The Church of England's Environment Task Group is commending a set of liturgical resources to encourage churches who wish to celebrate and cherish God's gift to humanity in creation.

The resources, curated by Canon Vicky Johnson of Ely Cathedral, will allow churches to take part in a Creationtide season, running from 1 September until 4 October every year. Creationtide is originally an Eastern Orthodox initiative, but has now spread widely among Anglican, Roman Catholic and Protestant congregations, bringing Christians together to pray and work for the protection of the environment that sustains everyone.

Pope Francis gave a major boost to the profile of Creationtide when, speaking before nearly 2 million people at the World Youth Day in Krakow, he declared 1 September an annual 'World Day of Prayer for the Care of Creation'.

The Rt Revd Nicholas Holtam, Bishop of Salisbury and the Church of England's lead bishop on the environment, said:

"These liturgical resources provide richly for churches celebrating Creationtide.

"Celebrating Creationtide marks a shift in the Christian understanding of our relationship to creation under God. The consequences of teaching over recent centuries that humanity has been given domination over creation are clear in the complex environmental crisis we now face. It is important that Christians rediscover older traditions of a godly relationship of humanity to the wider created order.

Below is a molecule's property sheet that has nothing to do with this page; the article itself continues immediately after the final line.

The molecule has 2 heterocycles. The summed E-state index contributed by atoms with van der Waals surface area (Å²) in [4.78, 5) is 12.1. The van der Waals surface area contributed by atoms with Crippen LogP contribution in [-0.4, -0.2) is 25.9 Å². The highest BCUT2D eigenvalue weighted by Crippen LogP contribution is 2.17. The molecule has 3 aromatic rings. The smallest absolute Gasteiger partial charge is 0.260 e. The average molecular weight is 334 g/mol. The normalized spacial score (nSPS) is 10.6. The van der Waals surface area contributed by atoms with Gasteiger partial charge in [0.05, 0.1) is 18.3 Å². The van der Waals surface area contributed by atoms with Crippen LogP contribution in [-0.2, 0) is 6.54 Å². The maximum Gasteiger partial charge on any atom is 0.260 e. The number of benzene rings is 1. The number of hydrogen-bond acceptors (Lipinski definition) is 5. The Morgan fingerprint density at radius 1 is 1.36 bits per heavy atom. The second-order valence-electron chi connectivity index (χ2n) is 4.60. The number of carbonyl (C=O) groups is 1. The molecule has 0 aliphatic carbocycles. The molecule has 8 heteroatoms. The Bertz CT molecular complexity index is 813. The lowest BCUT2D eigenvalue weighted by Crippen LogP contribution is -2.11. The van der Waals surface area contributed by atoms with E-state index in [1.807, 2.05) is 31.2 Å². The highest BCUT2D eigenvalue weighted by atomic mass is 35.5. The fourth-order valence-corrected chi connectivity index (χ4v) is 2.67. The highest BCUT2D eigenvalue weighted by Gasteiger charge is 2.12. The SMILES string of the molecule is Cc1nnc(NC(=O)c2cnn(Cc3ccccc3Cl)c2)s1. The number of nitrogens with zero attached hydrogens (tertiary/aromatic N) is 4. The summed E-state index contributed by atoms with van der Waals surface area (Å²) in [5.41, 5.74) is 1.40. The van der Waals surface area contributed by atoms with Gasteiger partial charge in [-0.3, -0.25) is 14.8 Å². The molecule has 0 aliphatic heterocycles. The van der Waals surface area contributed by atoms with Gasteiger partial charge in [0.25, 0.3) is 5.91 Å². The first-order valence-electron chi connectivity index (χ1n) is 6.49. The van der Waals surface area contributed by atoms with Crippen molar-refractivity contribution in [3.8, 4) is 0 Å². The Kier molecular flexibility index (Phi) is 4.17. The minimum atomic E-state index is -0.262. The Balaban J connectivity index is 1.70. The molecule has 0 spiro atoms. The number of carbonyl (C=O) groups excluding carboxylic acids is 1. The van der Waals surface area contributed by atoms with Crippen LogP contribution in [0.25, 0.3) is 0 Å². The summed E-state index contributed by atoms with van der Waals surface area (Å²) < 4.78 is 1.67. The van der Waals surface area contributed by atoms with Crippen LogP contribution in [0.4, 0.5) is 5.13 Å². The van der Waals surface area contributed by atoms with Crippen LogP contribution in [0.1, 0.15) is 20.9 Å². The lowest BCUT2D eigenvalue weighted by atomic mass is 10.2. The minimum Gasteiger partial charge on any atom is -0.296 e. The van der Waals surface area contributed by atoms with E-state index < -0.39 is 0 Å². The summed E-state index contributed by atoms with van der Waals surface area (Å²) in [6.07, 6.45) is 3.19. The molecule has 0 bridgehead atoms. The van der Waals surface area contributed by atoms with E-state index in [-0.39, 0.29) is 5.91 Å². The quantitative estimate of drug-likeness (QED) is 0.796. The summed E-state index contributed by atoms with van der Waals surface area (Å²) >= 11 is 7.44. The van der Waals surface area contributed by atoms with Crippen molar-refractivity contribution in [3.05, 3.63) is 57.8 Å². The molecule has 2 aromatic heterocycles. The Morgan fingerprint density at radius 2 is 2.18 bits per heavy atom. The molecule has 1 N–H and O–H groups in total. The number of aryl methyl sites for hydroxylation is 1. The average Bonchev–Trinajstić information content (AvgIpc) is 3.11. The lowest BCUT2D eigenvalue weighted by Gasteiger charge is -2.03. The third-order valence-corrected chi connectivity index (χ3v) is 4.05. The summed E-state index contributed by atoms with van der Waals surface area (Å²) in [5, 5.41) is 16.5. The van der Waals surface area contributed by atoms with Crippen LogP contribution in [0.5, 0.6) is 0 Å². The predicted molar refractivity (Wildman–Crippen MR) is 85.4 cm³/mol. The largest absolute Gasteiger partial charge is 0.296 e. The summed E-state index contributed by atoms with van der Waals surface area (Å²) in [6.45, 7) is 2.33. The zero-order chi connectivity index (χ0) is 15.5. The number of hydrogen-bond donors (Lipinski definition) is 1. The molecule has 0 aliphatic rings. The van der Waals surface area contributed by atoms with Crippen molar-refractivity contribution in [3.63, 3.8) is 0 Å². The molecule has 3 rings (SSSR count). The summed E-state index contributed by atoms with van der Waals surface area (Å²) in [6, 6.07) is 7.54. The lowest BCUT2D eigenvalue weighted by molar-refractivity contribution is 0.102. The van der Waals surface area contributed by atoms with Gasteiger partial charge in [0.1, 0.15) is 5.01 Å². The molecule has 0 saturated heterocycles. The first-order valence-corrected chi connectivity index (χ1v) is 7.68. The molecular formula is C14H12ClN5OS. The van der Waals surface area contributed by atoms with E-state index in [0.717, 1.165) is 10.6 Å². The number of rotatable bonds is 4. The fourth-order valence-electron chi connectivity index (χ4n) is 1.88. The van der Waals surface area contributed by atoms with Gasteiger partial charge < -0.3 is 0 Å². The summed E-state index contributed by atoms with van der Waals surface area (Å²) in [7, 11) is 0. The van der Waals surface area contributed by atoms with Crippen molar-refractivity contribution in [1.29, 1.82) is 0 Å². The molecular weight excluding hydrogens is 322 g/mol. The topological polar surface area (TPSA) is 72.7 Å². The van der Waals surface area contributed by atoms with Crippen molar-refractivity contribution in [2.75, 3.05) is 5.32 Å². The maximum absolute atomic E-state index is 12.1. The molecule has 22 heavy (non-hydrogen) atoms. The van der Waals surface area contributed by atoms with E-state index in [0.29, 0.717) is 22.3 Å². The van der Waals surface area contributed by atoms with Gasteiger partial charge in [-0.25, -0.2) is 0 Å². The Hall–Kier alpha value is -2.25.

"Creationtide is important ecumenically too. The concept was introduced by the Ecumenical Patriarch in 1989, and is spreading widely in Western Christianity. The Pope's declaration of an annual day of prayer on 1 September will give the profile of Creationtide a significant boost. Creationtide therefore represents an important Orthodox contribution to the deepening of common Christian values across historic denominational divisions."

Canon Vicky Johnson, Residentiary Canon at Ely Cathedral, added:

"For Christians, the earth does not belong to us - it belongs to God, and therefore deserves our respect and care. This is an ancient understanding - reading Psalm 24, for example, it is clear that it goes right back to the worship in the Temple in Jerusalem almost 3000 years ago.

"The growing concern about creation and the environment has made the Church aware that it needs to garner its liturgical resources to give full expression to this in worship and prayer. The care of our environment, and attentiveness to the created order, are central to the Church's mission, which calls us to safeguard the integrity of creation and sustain and renew the life of the earth.

"The resources include material that works in the context of both traditional Anglican liturgy and more informal worship, as well as material for all-age worship, and more general material for prayer, biblical study and reflection."


The worship resources include:

•  Material for Seasons and Festivals of the Agricultural Year from Common Worship: Times and Seasons, commended by the House of Bishops for use at the discretion of the minister

•  Resources for worship and prayer produced by the Environment Task Group